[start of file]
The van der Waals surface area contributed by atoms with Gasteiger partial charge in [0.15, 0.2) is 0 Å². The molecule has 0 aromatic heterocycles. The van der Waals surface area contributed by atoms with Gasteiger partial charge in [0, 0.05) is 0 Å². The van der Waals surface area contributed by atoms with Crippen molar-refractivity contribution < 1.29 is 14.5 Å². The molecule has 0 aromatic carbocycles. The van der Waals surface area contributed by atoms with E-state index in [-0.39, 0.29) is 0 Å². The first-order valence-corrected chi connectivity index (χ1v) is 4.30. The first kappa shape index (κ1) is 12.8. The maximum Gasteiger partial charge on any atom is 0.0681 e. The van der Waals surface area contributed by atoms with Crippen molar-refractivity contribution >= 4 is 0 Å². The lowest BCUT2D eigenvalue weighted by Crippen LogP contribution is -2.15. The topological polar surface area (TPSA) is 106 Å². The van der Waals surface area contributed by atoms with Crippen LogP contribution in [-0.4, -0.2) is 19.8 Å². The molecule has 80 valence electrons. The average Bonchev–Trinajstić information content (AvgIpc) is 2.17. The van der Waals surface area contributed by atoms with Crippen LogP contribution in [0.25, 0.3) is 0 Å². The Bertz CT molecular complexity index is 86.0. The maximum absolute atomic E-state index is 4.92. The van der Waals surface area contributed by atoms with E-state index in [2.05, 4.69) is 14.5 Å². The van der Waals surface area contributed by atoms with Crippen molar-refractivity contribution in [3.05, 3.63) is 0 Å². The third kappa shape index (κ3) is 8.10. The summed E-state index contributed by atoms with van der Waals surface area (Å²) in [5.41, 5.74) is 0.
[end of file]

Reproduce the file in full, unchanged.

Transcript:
The van der Waals surface area contributed by atoms with Gasteiger partial charge in [0.15, 0.2) is 0 Å². The molecule has 0 aromatic heterocycles. The van der Waals surface area contributed by atoms with Gasteiger partial charge in [0, 0.05) is 0 Å². The van der Waals surface area contributed by atoms with Crippen molar-refractivity contribution < 1.29 is 14.5 Å². The molecule has 0 aromatic carbocycles. The van der Waals surface area contributed by atoms with E-state index in [-0.39, 0.29) is 0 Å². The first-order valence-corrected chi connectivity index (χ1v) is 4.30. The first kappa shape index (κ1) is 12.8. The maximum Gasteiger partial charge on any atom is 0.0681 e. The van der Waals surface area contributed by atoms with Crippen molar-refractivity contribution >= 4 is 0 Å². The lowest BCUT2D eigenvalue weighted by Crippen LogP contribution is -2.15. The topological polar surface area (TPSA) is 106 Å². The van der Waals surface area contributed by atoms with Crippen LogP contribution in [-0.4, -0.2) is 19.8 Å². The molecule has 80 valence electrons. The average Bonchev–Trinajstić information content (AvgIpc) is 2.17. The van der Waals surface area contributed by atoms with Crippen LogP contribution in [0.25, 0.3) is 0 Å². The Bertz CT molecular complexity index is 86.0. The maximum absolute atomic E-state index is 4.92. The van der Waals surface area contributed by atoms with E-state index in [2.05, 4.69) is 14.5 Å². The van der Waals surface area contributed by atoms with Crippen molar-refractivity contribution in [3.05, 3.63) is 0 Å². The third kappa shape index (κ3) is 8.10. The summed E-state index contributed by atoms with van der Waals surface area (Å²) in [5.41, 5.74) is 0.